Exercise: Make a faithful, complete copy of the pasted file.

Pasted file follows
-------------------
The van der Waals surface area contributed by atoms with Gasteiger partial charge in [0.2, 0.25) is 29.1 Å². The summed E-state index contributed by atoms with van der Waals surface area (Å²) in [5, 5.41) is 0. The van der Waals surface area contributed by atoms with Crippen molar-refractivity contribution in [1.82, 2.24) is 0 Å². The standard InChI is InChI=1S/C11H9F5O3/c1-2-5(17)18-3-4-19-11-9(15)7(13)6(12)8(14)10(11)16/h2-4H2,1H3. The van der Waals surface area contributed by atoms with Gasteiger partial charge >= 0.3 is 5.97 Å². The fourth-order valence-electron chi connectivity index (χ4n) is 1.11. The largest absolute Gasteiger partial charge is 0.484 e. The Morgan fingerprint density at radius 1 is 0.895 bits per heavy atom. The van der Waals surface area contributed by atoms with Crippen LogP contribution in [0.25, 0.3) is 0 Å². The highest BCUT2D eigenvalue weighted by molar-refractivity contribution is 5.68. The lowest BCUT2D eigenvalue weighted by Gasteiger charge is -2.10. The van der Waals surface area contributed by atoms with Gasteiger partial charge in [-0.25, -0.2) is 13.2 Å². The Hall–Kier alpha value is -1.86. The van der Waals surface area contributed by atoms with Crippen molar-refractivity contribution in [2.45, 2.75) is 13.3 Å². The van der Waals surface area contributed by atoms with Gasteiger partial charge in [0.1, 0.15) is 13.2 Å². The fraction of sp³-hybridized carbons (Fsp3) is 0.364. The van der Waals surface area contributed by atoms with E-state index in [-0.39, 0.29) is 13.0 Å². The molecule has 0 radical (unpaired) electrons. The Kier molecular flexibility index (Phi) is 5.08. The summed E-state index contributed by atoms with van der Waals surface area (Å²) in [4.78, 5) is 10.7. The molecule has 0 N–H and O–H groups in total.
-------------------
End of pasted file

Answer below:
The van der Waals surface area contributed by atoms with Gasteiger partial charge in [0.2, 0.25) is 29.1 Å². The summed E-state index contributed by atoms with van der Waals surface area (Å²) in [5, 5.41) is 0. The van der Waals surface area contributed by atoms with Crippen molar-refractivity contribution in [1.82, 2.24) is 0 Å². The standard InChI is InChI=1S/C11H9F5O3/c1-2-5(17)18-3-4-19-11-9(15)7(13)6(12)8(14)10(11)16/h2-4H2,1H3. The van der Waals surface area contributed by atoms with Gasteiger partial charge >= 0.3 is 5.97 Å². The fourth-order valence-electron chi connectivity index (χ4n) is 1.11. The largest absolute Gasteiger partial charge is 0.484 e. The Morgan fingerprint density at radius 1 is 0.895 bits per heavy atom. The van der Waals surface area contributed by atoms with Crippen LogP contribution in [0.25, 0.3) is 0 Å². The highest BCUT2D eigenvalue weighted by molar-refractivity contribution is 5.68. The lowest BCUT2D eigenvalue weighted by Gasteiger charge is -2.10. The van der Waals surface area contributed by atoms with Gasteiger partial charge in [-0.25, -0.2) is 13.2 Å². The Hall–Kier alpha value is -1.86. The van der Waals surface area contributed by atoms with Crippen molar-refractivity contribution in [2.45, 2.75) is 13.3 Å². The van der Waals surface area contributed by atoms with Gasteiger partial charge in [0.1, 0.15) is 13.2 Å². The fraction of sp³-hybridized carbons (Fsp3) is 0.364. The van der Waals surface area contributed by atoms with E-state index in [-0.39, 0.29) is 13.0 Å². The molecule has 0 radical (unpaired) electrons. The Kier molecular flexibility index (Phi) is 5.08. The summed E-state index contributed by atoms with van der Waals surface area (Å²) in [4.78, 5) is 10.7. The molecule has 0 N–H and O–H groups in total.